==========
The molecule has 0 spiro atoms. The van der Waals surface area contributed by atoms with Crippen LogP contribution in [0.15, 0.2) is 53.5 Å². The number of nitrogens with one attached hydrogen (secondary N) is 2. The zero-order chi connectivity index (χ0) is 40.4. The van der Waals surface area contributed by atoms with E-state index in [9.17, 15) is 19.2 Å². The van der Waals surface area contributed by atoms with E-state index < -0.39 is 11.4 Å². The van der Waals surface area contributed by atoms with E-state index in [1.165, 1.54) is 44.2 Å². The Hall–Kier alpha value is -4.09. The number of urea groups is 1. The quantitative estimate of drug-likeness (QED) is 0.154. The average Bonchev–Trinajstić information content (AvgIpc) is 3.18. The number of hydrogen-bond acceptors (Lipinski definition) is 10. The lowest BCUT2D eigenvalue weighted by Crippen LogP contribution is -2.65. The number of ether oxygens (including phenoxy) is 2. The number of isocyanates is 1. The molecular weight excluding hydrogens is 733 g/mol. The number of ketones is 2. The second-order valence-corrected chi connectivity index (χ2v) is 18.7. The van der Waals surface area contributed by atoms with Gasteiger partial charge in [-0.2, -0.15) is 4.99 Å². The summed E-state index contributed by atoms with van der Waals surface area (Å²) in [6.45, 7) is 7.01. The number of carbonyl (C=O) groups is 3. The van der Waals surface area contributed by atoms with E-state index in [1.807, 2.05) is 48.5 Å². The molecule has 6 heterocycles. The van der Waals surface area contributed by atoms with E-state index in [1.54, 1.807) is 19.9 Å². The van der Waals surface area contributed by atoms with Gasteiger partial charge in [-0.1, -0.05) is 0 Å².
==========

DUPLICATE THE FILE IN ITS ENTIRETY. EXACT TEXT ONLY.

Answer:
The molecule has 0 spiro atoms. The van der Waals surface area contributed by atoms with Crippen LogP contribution in [0.15, 0.2) is 53.5 Å². The number of nitrogens with one attached hydrogen (secondary N) is 2. The zero-order chi connectivity index (χ0) is 40.4. The van der Waals surface area contributed by atoms with E-state index in [9.17, 15) is 19.2 Å². The van der Waals surface area contributed by atoms with E-state index < -0.39 is 11.4 Å². The van der Waals surface area contributed by atoms with E-state index in [1.165, 1.54) is 44.2 Å². The Hall–Kier alpha value is -4.09. The number of urea groups is 1. The quantitative estimate of drug-likeness (QED) is 0.154. The average Bonchev–Trinajstić information content (AvgIpc) is 3.18. The number of hydrogen-bond acceptors (Lipinski definition) is 10. The lowest BCUT2D eigenvalue weighted by Crippen LogP contribution is -2.65. The number of ether oxygens (including phenoxy) is 2. The number of isocyanates is 1. The molecular weight excluding hydrogens is 733 g/mol. The number of ketones is 2. The second-order valence-corrected chi connectivity index (χ2v) is 18.7. The van der Waals surface area contributed by atoms with Gasteiger partial charge in [-0.2, -0.15) is 4.99 Å². The summed E-state index contributed by atoms with van der Waals surface area (Å²) in [6.45, 7) is 7.01. The number of carbonyl (C=O) groups is 3. The van der Waals surface area contributed by atoms with E-state index in [1.807, 2.05) is 48.5 Å². The molecule has 6 heterocycles. The van der Waals surface area contributed by atoms with E-state index in [1.54, 1.807) is 19.9 Å². The van der Waals surface area contributed by atoms with Gasteiger partial charge in [-0.1, -0.05) is 0 Å².